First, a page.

Empower large-scale farmers, WB urges State

THE World Bank says Government needs to ensure large-scale farmers that use irrigation are given incentives to produce for domestic needs to reduce food security risks.
This will also further boost export of produce thereby contributing to wealth creation that could be channelled to other sectors of the ecomony to generate the much-needed jobs.
“Zambia needs to, alongside supporting poorer farmers, ensure that large-scale commercial farmers [using irrigation] have incentives to produce for domestic needs and export. Enhancing agricultural productivity is essential, but it requires budgeting for more than just subsidised agricultural inputs,” World Bank country manager Ina Ruthenberg said.
Ms Ruthenberg told the parliamentary committee on budget and estimates chaired by Mbala member of Parliament Mwalimu Simfukwe that both the farmer input support programme (FISP) and the Food Reserve Agency (FRA) are associated with high-levels of inefficiency and wastage that need to be addressed.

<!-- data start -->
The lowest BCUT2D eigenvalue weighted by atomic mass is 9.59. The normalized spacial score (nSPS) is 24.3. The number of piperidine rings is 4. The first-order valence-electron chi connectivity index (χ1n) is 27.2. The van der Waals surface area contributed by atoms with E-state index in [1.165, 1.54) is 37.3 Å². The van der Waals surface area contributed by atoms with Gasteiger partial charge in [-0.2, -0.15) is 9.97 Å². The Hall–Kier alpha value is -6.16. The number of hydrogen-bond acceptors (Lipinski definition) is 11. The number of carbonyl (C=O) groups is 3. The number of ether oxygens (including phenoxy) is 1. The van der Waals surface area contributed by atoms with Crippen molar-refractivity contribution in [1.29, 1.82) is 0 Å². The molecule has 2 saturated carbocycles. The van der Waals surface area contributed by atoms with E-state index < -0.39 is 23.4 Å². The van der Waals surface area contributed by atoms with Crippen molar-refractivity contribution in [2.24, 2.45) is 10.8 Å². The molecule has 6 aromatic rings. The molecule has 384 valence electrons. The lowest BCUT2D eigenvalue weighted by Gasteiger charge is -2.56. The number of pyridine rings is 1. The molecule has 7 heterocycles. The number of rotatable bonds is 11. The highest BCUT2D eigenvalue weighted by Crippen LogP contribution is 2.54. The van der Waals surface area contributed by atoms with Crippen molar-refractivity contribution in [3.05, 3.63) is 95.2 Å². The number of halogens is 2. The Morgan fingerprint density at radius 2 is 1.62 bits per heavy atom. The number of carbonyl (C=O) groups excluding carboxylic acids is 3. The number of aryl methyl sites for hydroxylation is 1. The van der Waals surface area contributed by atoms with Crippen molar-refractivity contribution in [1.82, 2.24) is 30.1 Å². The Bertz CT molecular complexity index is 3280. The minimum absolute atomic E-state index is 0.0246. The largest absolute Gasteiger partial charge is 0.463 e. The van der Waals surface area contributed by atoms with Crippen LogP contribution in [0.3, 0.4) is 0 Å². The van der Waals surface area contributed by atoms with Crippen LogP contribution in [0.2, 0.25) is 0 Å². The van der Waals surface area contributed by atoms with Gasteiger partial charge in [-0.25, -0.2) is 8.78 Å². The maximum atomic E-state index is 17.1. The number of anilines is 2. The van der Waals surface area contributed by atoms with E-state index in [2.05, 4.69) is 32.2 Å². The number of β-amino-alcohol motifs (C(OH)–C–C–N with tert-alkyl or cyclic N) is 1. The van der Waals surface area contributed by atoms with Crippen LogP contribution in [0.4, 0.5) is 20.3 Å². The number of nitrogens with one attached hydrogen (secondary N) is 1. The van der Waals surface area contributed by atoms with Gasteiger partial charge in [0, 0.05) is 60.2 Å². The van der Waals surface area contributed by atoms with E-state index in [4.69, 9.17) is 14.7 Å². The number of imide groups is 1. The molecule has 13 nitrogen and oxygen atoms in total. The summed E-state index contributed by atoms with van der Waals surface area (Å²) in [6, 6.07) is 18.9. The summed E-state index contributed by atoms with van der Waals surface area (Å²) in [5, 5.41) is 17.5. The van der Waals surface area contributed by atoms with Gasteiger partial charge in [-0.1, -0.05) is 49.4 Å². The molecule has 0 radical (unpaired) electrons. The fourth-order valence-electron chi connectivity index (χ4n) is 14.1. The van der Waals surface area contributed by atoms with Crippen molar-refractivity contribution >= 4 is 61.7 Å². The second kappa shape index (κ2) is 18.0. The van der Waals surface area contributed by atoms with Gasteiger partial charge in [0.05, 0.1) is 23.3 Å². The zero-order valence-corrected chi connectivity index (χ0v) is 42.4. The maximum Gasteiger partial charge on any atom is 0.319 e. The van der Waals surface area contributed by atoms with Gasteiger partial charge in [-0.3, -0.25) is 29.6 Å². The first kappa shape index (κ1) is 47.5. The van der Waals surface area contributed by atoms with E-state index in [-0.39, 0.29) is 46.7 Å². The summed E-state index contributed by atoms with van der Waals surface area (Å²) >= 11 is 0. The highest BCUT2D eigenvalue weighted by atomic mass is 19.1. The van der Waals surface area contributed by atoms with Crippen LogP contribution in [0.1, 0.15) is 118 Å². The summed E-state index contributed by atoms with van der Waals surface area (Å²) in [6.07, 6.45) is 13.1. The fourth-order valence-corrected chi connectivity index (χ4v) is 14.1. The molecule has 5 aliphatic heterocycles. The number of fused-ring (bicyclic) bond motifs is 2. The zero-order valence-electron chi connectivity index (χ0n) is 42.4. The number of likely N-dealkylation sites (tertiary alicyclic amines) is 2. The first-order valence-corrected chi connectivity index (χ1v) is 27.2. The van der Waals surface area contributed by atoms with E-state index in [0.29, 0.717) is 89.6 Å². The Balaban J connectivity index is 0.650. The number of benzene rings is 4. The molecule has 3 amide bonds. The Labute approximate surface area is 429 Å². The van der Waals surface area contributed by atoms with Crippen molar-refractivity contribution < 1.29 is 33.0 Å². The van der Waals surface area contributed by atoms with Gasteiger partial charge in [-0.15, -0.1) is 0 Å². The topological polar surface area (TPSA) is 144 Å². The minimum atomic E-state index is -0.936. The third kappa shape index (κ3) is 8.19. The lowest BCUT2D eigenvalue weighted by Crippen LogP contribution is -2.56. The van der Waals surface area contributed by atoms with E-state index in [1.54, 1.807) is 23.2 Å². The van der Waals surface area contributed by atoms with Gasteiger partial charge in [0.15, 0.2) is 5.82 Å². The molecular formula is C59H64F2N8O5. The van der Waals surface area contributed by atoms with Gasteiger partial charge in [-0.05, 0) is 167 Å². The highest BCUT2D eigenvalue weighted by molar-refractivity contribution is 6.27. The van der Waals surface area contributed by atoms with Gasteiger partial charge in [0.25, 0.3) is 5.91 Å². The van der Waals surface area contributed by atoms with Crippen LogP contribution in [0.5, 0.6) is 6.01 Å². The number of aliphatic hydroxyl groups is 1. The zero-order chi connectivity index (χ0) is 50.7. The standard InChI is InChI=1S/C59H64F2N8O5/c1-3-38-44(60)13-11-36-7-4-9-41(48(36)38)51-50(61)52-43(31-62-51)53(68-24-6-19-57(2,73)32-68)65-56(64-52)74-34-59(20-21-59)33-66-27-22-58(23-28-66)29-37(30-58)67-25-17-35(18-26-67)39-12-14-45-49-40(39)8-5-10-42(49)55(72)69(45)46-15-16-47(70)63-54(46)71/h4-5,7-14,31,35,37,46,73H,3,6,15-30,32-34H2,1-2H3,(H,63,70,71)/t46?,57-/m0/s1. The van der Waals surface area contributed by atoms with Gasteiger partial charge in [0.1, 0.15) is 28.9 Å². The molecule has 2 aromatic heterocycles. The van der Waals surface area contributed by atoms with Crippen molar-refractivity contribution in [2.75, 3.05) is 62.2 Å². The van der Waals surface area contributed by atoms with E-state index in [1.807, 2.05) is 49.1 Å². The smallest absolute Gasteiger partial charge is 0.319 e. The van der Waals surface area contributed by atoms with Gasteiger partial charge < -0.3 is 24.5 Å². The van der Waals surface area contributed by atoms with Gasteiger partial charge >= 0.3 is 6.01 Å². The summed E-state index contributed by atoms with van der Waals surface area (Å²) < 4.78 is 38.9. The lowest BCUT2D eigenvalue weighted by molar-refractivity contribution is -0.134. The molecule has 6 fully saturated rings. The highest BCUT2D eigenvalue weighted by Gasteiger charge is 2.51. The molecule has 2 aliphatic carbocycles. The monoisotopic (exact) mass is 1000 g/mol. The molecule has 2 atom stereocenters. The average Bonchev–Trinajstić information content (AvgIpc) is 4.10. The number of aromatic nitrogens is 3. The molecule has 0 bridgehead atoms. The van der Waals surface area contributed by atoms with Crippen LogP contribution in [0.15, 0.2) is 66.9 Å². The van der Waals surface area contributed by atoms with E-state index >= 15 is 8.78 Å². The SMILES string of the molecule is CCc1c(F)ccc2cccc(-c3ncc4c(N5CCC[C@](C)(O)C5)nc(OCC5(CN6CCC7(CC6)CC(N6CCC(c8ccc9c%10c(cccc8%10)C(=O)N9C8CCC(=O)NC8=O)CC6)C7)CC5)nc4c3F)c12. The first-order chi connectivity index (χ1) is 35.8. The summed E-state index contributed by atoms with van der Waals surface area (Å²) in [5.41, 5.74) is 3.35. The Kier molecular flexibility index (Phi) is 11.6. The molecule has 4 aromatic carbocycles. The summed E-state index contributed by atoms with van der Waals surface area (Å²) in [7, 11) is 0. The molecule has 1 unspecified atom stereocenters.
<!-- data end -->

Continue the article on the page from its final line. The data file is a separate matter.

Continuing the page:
“There are large arrears associated with the FRA and the FISP as the levels of expenditure grew beyond what the government could afford in 2015 and 2016.   The current targeting of FISP and FRA does not sufficiently support the poor,” she observed.
In the short term, Ms Ruthenberg said Government should focus on clearing arrears attributed to the FISP and FRA.
She called on Government to start treating farming as a business, saying efforts are needed to ensure the FRA pays them on time in future as this helps farmers prepare and invest for the next season.
She also said the policy announcement that the 2017-18 farming season FISP is to be provided via the e-voucher system is essential to curb wastage of the traditional FISP.
“The roll-out needs to be closely monitored so that the inevitable challenges can be overcome, especially in remote areas.  Also in 2017, Government should review the FRA mandate and its role in the market,” Ms Ruthenberg said.

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